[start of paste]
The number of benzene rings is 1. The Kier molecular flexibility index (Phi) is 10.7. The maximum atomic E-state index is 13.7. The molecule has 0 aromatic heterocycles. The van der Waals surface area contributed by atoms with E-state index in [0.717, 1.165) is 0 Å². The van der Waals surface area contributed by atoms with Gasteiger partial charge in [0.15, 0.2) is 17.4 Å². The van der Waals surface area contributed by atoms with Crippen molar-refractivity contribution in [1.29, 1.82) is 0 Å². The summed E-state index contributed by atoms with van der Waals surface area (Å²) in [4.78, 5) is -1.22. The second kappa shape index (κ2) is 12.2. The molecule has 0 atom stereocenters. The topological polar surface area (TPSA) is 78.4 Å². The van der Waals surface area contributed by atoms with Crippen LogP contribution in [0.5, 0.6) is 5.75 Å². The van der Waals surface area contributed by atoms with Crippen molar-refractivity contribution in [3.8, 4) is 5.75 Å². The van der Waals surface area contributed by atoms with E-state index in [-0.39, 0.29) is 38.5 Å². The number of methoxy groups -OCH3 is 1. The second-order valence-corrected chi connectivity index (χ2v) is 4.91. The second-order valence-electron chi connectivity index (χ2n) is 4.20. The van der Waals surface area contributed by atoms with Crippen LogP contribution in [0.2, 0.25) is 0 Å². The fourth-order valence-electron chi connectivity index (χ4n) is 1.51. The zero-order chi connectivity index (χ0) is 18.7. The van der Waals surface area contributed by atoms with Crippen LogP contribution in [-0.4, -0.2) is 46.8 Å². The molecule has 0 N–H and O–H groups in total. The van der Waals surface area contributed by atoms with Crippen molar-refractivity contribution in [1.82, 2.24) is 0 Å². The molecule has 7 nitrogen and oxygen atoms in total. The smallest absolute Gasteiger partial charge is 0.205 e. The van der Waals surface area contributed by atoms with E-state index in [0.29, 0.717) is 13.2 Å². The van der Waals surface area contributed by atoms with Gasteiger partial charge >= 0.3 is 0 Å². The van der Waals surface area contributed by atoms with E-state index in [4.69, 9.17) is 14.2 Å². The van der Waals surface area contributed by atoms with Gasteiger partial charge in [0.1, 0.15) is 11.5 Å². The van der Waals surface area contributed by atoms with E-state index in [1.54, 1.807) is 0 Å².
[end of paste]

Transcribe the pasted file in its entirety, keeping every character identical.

The number of benzene rings is 1. The Kier molecular flexibility index (Phi) is 10.7. The maximum atomic E-state index is 13.7. The molecule has 0 aromatic heterocycles. The van der Waals surface area contributed by atoms with E-state index in [0.717, 1.165) is 0 Å². The van der Waals surface area contributed by atoms with Gasteiger partial charge in [0.15, 0.2) is 17.4 Å². The van der Waals surface area contributed by atoms with Crippen molar-refractivity contribution in [1.29, 1.82) is 0 Å². The summed E-state index contributed by atoms with van der Waals surface area (Å²) in [4.78, 5) is -1.22. The second kappa shape index (κ2) is 12.2. The molecule has 0 atom stereocenters. The topological polar surface area (TPSA) is 78.4 Å². The van der Waals surface area contributed by atoms with Crippen LogP contribution in [0.5, 0.6) is 5.75 Å². The van der Waals surface area contributed by atoms with Crippen molar-refractivity contribution in [3.8, 4) is 5.75 Å². The van der Waals surface area contributed by atoms with E-state index in [-0.39, 0.29) is 38.5 Å². The number of methoxy groups -OCH3 is 1. The second-order valence-corrected chi connectivity index (χ2v) is 4.91. The second-order valence-electron chi connectivity index (χ2n) is 4.20. The van der Waals surface area contributed by atoms with Crippen LogP contribution in [0.2, 0.25) is 0 Å². The fourth-order valence-electron chi connectivity index (χ4n) is 1.51. The zero-order chi connectivity index (χ0) is 18.7. The van der Waals surface area contributed by atoms with Crippen LogP contribution in [-0.4, -0.2) is 46.8 Å². The molecule has 0 N–H and O–H groups in total. The van der Waals surface area contributed by atoms with Crippen molar-refractivity contribution in [1.82, 2.24) is 0 Å². The molecule has 7 nitrogen and oxygen atoms in total. The smallest absolute Gasteiger partial charge is 0.205 e. The van der Waals surface area contributed by atoms with E-state index in [0.29, 0.717) is 13.2 Å². The van der Waals surface area contributed by atoms with Gasteiger partial charge >= 0.3 is 0 Å². The van der Waals surface area contributed by atoms with E-state index in [4.69, 9.17) is 14.2 Å². The van der Waals surface area contributed by atoms with Gasteiger partial charge in [0.1, 0.15) is 11.5 Å². The van der Waals surface area contributed by atoms with E-state index in [1.54, 1.807) is 0 Å².